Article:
Verdict. Nova Pasta’s food offering was just what we’d wanted, and while well executed it was ordinary fare at a good price. 

Final bill for 3, included 2 small beers, 2 coffees and a coke, 60€

Categories
Restaurants

Craft beer-El Birrot, Jafre

It was time to shake off the shackles of Estartit and widen my horizons bar-wise. The choice of drinking holes in the middle of winter is small. Coupled with this lack of choice is the lack of an atmosphere or vibe makes that number even smaller.

So, when a craft beer loving friend recommended El Birrot I was happy to go and try it. The slight downside was having to get the local bus there, a mere 20 minute journey to the inland village of Jafre. 

It had just got dark by the time we arrived, as the bar’s winter opening times are 6pm to midnight (closed Mondays and Tuesdays). You could drive along the main road here and easily dismiss this place as another sleepy looking medieval Catalan village where not much goes on.

We pressed on into the bowels of the village to be met by a large metal gate into what looked like someone’s front courtyard. The ‘Tancat’ or closed sign was a scant reminder to the building’s true purpose. Its enclosed frontage is littered with plain wooden tables and a smattering of newly lit fire pits. This isn’t the night to be drinking outdoors, it’s too cold, so the welcome sight of an indoor spot next to the fireplace was our choice.

The young staff are welcoming and seem to recognise my two friends from previous visits. I dare say they get next to no Englishman here, I mean how would you hear about this place. It’s not on any tourist trail that I know of, maybe that’s its allure.

We survey their board’s offerings hanging above the bar which lists their alcoholic strength and prices, which I must now admit are on the high side. My beer was 8€ for a pint and looks wise, resembles a cloudy fresh orange juice, but more refreshing, with a tangy bite that reminds you of what you are really drinking.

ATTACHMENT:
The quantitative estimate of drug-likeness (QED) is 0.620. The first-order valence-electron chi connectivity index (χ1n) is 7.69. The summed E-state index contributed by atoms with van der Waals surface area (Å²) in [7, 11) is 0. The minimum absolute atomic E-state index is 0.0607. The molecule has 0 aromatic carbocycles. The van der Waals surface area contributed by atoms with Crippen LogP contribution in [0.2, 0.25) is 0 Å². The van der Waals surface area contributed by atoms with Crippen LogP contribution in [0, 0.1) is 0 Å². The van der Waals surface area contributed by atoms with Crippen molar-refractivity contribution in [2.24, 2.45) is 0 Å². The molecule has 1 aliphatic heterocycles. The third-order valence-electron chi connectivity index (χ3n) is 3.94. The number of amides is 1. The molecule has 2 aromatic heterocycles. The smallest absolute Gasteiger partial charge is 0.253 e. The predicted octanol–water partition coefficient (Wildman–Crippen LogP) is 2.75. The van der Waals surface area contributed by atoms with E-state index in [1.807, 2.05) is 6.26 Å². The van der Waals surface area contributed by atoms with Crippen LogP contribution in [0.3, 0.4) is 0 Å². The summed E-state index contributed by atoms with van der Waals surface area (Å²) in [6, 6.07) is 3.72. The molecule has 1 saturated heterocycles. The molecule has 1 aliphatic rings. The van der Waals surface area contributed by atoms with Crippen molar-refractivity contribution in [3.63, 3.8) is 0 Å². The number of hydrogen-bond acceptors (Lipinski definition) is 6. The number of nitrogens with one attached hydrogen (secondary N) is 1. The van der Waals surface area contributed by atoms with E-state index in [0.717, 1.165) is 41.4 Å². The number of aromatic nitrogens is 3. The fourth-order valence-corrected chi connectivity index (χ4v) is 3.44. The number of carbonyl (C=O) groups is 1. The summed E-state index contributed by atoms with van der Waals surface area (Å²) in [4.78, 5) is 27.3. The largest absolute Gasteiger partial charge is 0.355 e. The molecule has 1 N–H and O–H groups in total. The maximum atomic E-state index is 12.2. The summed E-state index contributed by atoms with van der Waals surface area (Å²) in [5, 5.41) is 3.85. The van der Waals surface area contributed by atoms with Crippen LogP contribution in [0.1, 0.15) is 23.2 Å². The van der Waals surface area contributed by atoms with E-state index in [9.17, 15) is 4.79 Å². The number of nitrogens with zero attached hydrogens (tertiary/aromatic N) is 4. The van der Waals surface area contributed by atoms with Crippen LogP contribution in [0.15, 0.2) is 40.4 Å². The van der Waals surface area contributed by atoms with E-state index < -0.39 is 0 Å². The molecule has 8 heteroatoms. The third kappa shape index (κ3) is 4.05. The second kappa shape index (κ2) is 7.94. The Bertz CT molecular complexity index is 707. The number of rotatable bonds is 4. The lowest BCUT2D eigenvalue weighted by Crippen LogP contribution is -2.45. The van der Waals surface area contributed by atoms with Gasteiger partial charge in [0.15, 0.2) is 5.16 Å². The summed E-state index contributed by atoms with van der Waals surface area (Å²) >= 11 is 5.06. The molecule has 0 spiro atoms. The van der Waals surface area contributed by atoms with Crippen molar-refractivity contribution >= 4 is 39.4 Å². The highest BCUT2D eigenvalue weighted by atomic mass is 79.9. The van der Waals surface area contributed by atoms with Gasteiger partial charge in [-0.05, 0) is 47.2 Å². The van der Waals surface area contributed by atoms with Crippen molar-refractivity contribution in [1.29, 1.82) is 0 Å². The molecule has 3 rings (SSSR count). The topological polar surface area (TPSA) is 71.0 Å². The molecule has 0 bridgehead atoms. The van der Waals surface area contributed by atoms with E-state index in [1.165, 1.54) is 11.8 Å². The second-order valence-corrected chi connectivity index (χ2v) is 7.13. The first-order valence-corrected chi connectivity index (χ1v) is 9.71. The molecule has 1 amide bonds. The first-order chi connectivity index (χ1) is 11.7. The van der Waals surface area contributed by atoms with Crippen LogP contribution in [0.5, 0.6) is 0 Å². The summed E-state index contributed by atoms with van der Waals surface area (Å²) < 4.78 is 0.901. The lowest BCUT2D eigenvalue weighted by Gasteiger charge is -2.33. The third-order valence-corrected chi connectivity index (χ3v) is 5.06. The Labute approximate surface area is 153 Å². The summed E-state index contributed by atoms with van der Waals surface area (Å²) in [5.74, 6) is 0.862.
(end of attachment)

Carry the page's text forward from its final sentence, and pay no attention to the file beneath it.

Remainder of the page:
Perusing the not too large plain interior, it has connotations of a super man-cave-shed project that went a bit too far. These images are quickly dismissed as the beer takes effect and bar food snacks appear. Nachos, patatas bravas, chicken wings and ‘sticks de pollastre’- breaded chicken goujons-in generous proportions help to soak up the strong ale.

I can only presume that these are locally sourced Catalan craft beers and I’m reaching the point of when I want to stop and switch to red wine. Although their shelves are prolifically decorated with empty wine bottles, sadly they don’t sell any wine of any colour or type. 

This dedication to craft beer even extends to the absence of any run-of-the-mill popular commercial lagers.

We continue with the craft beers and both the interior and exterior space is filling up fast, they’ve certainly cornered the market for an evening venue for miles around. Our own situation dictates that we need to catch the last bus through here at about 9.20pm. It’s always a wrench to depart just as things are getting off the ground. Still there’s always a next time.

Final bill for three hours of fun, for three of us, food and drinks was an eye watering 46€ each. I think the young, bearded, hipster, college dropout looking owners are having the last laugh.

Categories
Restaurants

L’Estartit Eats- Restaurant Camelot

As we hunker down for winter I’m noticing that quite a few cafes and restaurants that were open in November, are closing as we enter into December.

I guess that economically things don’t stack up for them to remain open. I know from personal experience how expensive it is to run a business here, or to be self-employed.

However, others remain open but restricted, perhaps to only from Friday to Sunday. The meagre influx of weekend visitors helps to remind us we’re not totally cut off.